Saturday, April 15, 2017

Playing With Anniversary Dates

On this day in 1912, the largest ship afloat collided with an inconveniently-placed iceberg in the waters of the north Atlantic, costing the lives of over fifteen hundred passengers. While that was one of the greatest tragedies of its time, we've had over one hundred years to distance ourselves from that horror. And yet, we still remember.

Anniversary dates seem to have a pull on our fascination, and not just for history buffs. Granted, there is something more attention-grabbing about saying an event happened on this date, one hundred years ago. But one hundred or one hundred and an extra five, we still pause to remember.

We don't only recall dates of the somber, of course. We also find interest in remembering more upbeat anniversaries. Like the one hundred twenty eight years since an anniversary date we just passed at the end of last month—March 31, 1889, the date the Eiffel Tower was completed—for those preferring something a bit more romantic.

Dates from history come in all shapes and sizes. There's surely one that can pique your curiosity—whether about a hobby, a career, or another point of affinity. Perhaps it has something to do with our weakness for trivia intriguingly presented. Finding a way to grab the attention can sometimes open the door to introduce further details.

I've often toyed with the idea of blending the genealogical details I've discovered through my research with the traction people get from utilizing anniversary dates. For instance, would those we know take a second glance at family history facts if they were wrapped up in a package called, "On this Date in History"? What about putting together a calendar where, instead of the usually designated holidays, dates of ancestors' weddings or graduations were listed?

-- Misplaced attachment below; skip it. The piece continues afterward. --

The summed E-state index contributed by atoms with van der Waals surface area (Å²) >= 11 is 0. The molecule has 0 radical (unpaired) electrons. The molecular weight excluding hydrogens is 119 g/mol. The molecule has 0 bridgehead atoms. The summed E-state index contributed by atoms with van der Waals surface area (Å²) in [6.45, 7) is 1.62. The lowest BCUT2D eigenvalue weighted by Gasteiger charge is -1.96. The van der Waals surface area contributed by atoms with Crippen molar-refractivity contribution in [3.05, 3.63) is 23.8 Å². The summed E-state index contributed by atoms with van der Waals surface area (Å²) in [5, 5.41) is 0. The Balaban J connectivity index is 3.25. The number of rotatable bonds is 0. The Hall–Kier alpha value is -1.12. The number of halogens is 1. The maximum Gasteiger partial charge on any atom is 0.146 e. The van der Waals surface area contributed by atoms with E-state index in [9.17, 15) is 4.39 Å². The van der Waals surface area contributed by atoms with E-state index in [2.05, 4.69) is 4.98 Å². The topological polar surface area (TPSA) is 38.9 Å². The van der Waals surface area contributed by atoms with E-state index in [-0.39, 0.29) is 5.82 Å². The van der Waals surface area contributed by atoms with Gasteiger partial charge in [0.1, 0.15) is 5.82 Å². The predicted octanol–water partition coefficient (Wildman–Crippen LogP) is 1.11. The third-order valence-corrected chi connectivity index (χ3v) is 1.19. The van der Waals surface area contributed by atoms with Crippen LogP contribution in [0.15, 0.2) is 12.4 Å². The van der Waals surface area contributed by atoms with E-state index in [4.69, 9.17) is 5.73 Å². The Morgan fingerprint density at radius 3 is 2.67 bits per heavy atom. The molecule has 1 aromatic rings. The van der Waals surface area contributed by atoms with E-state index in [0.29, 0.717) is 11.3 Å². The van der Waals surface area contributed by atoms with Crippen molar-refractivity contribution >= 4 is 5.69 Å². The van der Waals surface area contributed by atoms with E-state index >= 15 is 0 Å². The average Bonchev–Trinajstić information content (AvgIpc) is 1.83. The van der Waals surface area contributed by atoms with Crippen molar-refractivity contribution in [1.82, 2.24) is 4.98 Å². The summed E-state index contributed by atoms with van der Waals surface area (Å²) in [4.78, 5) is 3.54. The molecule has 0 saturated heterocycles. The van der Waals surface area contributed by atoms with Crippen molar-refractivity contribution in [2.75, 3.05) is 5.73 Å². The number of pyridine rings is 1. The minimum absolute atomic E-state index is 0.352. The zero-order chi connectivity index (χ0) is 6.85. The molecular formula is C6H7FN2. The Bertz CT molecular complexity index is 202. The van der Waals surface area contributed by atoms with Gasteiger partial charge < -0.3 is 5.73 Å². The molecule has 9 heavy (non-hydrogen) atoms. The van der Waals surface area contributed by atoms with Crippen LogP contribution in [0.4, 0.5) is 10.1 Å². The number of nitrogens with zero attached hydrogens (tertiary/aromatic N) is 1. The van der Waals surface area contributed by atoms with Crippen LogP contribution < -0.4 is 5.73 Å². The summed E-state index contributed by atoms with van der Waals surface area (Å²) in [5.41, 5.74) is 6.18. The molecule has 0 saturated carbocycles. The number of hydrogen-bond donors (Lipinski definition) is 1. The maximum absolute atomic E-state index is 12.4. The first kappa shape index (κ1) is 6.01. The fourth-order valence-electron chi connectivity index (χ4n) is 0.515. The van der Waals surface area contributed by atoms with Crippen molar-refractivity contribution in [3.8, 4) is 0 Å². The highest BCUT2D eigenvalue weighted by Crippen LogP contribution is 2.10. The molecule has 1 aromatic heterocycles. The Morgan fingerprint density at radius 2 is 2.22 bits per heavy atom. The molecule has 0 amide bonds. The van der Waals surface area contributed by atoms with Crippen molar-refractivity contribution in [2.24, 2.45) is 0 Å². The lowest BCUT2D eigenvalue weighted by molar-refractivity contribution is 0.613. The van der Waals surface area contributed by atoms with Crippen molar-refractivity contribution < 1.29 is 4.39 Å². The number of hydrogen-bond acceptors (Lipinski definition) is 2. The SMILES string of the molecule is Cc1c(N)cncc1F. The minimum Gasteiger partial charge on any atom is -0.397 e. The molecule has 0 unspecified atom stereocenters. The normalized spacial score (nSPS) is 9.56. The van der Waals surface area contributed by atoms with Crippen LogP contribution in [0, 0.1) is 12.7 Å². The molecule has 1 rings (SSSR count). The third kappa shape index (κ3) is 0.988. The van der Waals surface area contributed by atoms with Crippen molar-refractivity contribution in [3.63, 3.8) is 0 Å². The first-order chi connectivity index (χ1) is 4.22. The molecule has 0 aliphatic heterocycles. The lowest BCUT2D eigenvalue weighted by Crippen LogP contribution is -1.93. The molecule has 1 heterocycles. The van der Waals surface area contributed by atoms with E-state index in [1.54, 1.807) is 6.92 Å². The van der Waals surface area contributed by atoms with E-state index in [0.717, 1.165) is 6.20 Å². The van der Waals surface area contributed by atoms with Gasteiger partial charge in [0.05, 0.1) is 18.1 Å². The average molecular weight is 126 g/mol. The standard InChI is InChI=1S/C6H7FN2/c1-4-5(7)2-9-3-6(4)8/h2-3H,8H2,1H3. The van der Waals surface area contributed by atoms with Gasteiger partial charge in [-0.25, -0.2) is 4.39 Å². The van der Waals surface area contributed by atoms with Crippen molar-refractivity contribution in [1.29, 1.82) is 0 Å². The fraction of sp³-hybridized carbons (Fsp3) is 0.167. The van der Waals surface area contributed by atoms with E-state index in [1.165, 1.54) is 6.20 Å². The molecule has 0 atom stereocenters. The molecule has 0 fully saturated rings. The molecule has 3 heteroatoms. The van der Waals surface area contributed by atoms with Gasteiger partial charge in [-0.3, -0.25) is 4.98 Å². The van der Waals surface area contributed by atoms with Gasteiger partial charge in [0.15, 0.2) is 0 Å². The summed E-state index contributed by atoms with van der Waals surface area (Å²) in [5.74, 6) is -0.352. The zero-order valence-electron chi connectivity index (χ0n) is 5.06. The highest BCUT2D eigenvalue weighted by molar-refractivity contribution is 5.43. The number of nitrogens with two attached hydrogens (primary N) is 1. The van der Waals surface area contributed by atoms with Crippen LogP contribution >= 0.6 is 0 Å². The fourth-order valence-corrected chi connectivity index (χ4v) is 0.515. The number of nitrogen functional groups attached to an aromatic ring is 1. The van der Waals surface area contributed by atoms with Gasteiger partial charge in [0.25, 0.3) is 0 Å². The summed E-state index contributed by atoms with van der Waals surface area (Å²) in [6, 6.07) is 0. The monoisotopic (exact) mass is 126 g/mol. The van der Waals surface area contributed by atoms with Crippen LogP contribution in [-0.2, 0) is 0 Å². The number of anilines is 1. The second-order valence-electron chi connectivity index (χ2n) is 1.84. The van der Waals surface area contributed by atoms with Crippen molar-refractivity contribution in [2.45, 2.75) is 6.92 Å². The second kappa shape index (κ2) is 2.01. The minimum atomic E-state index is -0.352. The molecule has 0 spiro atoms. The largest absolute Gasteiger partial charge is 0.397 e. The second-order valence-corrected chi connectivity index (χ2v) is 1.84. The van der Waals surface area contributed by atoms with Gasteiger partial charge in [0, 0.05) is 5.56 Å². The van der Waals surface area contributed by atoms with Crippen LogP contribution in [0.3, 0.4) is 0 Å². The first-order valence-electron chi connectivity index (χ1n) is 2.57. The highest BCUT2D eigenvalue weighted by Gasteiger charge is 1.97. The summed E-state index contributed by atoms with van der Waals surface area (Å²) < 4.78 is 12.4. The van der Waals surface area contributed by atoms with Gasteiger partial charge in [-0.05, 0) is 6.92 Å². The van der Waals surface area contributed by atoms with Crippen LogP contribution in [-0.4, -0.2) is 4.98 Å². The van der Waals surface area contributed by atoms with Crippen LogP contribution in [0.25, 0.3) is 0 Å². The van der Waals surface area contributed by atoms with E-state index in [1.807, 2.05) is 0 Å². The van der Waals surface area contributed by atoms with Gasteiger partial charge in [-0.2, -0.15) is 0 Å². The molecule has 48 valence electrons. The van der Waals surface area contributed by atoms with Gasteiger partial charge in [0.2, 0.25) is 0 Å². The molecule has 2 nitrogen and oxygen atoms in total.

Or a bingo game containing life events from five different ancestral lines? (How's this: the Bauers, the Ingrahams, the Nelsons, the Gianellis, and the O'Neils.)

Every year, our genealogical society holds a potluck social. One of the most popular games we've played during this event we've since dubbed, "Three Things You Don't Know About Me." Ahead of time, each attendee submits three unusual facts about himself or herself, which is then entered without the accompanying name, in random order, on a printed game form. Some of the statements we've received have to do with unusual places of birth, unusual or famous relatives, or unexpected accomplishments from years past.

On the evening of the event, each guest is given the game form, along with a list of each participant's name. The goal is to match the right name with the right three statements. There is, of course, a prize for the astute member who is most successful at rightly aligning which statements belong to which participant's name. But everyone wins because we all come away from the event getting to know something more about our fellow society members.

Finding a way to integrate the more fascinating details of our ancestors' lives into our current festivities—whether for holiday gatherings or other family events—allows us to use the pull of anniversary dates and the fun of games to awaken further interest in our own family's heritage.   


  1. Sounds like a game one could play with grandchildren or even children:)

    1. Any time you can make a game out of something learn-able, the better it is. It's been great, seeing people talking about their ideas on this in books on how to share genealogy with children and grandchildren, so your idea is right in sync with that.


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